Standards and other e-preservation initiatives: Electronic Records in Colleges and Universities

Standards and other e-preservation initiatives: Electronic Records in Colleges and Universities

October 26, 2019 0 By Stanley Isaacs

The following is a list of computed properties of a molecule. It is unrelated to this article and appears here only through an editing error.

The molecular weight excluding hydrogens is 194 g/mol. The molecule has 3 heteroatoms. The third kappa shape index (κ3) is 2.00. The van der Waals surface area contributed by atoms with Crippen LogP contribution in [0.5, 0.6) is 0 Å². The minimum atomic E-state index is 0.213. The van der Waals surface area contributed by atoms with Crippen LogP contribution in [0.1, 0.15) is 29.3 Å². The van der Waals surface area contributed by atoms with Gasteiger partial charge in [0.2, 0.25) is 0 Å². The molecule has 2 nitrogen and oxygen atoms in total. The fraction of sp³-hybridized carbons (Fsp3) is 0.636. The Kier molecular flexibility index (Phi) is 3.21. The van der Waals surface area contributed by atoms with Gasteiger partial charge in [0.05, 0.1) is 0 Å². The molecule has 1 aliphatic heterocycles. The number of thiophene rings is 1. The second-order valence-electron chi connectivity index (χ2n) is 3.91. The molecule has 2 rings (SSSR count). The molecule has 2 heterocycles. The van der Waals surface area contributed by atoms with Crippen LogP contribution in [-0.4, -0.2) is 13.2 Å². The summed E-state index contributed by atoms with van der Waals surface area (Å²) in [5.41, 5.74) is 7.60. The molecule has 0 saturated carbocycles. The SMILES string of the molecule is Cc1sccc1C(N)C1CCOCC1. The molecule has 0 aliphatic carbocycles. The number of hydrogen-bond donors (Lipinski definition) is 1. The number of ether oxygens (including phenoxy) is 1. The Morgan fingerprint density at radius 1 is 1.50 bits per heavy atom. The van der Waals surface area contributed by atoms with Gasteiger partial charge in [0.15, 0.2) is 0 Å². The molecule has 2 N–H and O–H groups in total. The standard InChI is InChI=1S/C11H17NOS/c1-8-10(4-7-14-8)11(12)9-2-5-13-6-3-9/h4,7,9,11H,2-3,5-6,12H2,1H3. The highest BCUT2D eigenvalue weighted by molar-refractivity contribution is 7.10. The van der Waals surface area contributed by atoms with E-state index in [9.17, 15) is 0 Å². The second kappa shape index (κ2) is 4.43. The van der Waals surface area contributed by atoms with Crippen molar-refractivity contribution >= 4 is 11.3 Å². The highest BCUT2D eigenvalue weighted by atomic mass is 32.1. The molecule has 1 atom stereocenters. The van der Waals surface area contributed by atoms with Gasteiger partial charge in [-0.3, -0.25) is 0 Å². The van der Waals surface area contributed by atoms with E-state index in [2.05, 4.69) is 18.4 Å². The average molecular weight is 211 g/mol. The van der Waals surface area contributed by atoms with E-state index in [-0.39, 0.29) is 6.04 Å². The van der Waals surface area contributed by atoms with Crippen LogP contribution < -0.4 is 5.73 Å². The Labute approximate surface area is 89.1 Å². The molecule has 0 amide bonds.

In this next section of the New York State Archives’ Webinar on Preserving Electronic Records in Colleges and Universities, we will discuss some of the existing standards that can assist in your preservation efforts as well as some examples of other institutions’ electronic preservation initiatives. Questions are usually asked about what standards exist and what are other organizations are doing to preserve electronic records. While there are many organizations with varying degrees of electronic records preservation work, we have to keep in mind that all of this work is relatively new and is still developing. One of the most commonly cited standards is the Open Archival Information System, or OAIS. Our intent is not to go too in depth into the OAIS model, but to provide a general overview so that you are aware of it and its positioning. You will find additional information regarding OAIS in the supplemental handouts included with this workshop. According to the OCLC web site, OAIS is defined as an ISO conceptual framework for an archival system dedicated to preserving and maintaining access to digital information over the long term. Basically OAIS has three main purposes: 1. To increase awareness and understanding of concepts. 2. Create a framework to guide the identification and development of standards, and 3. To provide a common language for everyone to use. This slide depicts a very simplistic diagram of the OAIS environment. On the left side of the slide is the producer of the content. Producers supply the information, or records, that the archive preserves. On the right slide of the slide are the consumers. Consumers access and view the preserved information. The large box in the center is the archive itself where the records are stored. Management is the entity responsible for establishing the broad policy objectives of the archives, such as determining what types of information are to be archived, identifying funding sources, and other activities. This is not meant to be confused with the day-to-day administration of the archives which is performed within the archive entity itself. Again, additional information can be found in the supplemental handout. Another standard as well as an initiative you should be aware of is the Dublin Core Metadata Initiative. The Dublin Core metadata set is designed to promote discovery of electronic resources and is popular in the library, computer science, and museum fields. It is intended to be used for cross-domain information resource description and defines conventions for describing things online in ways that make them easier to find. Dublin Core is widely used to describe digital materials such as video, sound, images, text and compound media, like web pages. It also should be noted that Dublin Core is an ISO standard. Some other examples of preservation initiatives are listed on this slide. LOCKSS which standard for “Lots of Copies Keep Stuff Safe” is an international community initiative based at Stanford University Libraries. LOCKSS provides libraries with tools for digital preservation in order to collect and preserve their own copies of electronic content inexpensively. They provide libraries with the open-source software and support to preserve authorized web-published materials for tomorrow. The Chronopolis project, is a partnership program, designed to leverage the storage capabilities at the San Diego Super Computer Center, the University of San Diego Libraries, the National Center for Atmospheric Research, and the University of Maryland’s Institute for Advanced Computer Studies. This project provides a preservation data grid between dissimilar and highly redundant storage systems. It is focused on digital collections related to the Library of Congress’ National Digital Information Infrastructure and Preservation Program (NDIIPP). The partnership will also develop best practices for the Library of Congress’ preservation program for data packaging and transmission among different systems. Although the Collaborative Electronic Records Project of the Rockefeller Archives Center and the Smithsonian Institution Archives has since ended, since it completed its original objective for tools to assist in email preservation, it is important to note that the efforts are continuing under the EMCAP, which stands for E-mail Collection And Preservation initiative. EMCAP is a NHPRC grant-funded collaboration effort among the state archives of North Carolina, Pennsylvania, and Kentucky. Among the work provided is an XML-based parsing and preservation tool. Additional information is included in the supplemental handouts. This slide shows a listing of some other electronic record preservation initiatives that you are encouraged to look at to learn more about the work they have performed. The intent is not to go into detail with each one of these institutions mentioned here, but to recognize some of the more experienced programs. NARA’s electronic records initiative, which is a project aimed at handling the federal government’s massive volume of electronic records. Too often we only look within the US for best practices. The National Archives of Australia has done significant work in electronic records preservation that has lead to the development of many international standards and tools. The National Archives of the Netherland’s Digital Longevity Testbed is a three year research project focused on digital preservation as part of their Digital Longevity Program. The University of Florida’s Dark Archive in the Sunshine State, or DAITSS, is another program that has done some great work that you should look into. The mission of the Library of Congress’ National Digital Information Infrastructure and Preservation Program is to develop a national strategy to collect, preserve and make available significant digital content for current and future generations. You should also look into the MetaArchive Cooperative which is leveraging the LOCKSS work that is being done at Stanford University. This slide shows a small sampling of other state governments that have an active electronic records program. By no means is this meant to be an exhaustive listing of all state government operations, and my apologies to those not listed that have active electronic records programs. But I encourage you to visit the web site of each of these, or contact these programs directly to learn more about their individual efforts. Being from New York State, obviously we would be remiss in not discussing the fine work being done within the New York State Archives’ Electronic Records Unit. Although this is a relatively new initiative, the group has made good progress, especially considering the limited budget and available staff. In essence, the Electronic Records Unit has adopted an electronics records preservation model developed by the National Archives of Australia. This model is designed around three separate processes or stations: a quarantine station, a preservation station, and a storage station. We will discuss these in more detail on the following slides. The first workstation is the quarantine station. The purpose of this workstation is to be the receiving point of the files sent to the Electronic Records Unit. Files are matched against what was suppose to be sent by the agencies and to make sure there has not been any corruption or other changes to the files during the transfer process. This also isolates files and allows them to be checked for any viruses to avoid contaminating the repository. Once they are checked and verified, the files are moved to a preservation station. At this station they could be converted to a normalized format such as PDF/A or XML in the future. The last station is the storage station where both the original bit stream files and the normalized files are retained. Back up copies of both the original file and the native files are made and taken off site for further protection. Although the Electronic Records Unit has done some wonderful work, it is still a relatively small unit, with a very limited number of staff and budget. We are all hoping that further investment in their work is made possible in future state budgets. The Electronic Records Unit is continuing to research best practices and investigate the electronic record preservation work performed by other institutions. As with your own efforts, they have the challenge of creating awareness of their work among the various agencies. But this has to be balanced given the size of their current staff and their internal capabilities. As always, they are continuing to revisit best practices as holdings grow and technologies change. For more information, contact the New York State Archives Electronic Records Unit at the phone number listed on the slide. You have probably seen or heard about other operational examples from other institutions. I encourage you to look into these further and continually revisit them since each institution has probably adapted to new environments and new challenges in technologies in the recent years. This concludes Section Four. You are encouraged to continue on to see Section Five of this webinar on Preserving Electronic Records in Colleges and Universities, where we will offer some strategies for preserving your institutions’ electronic records.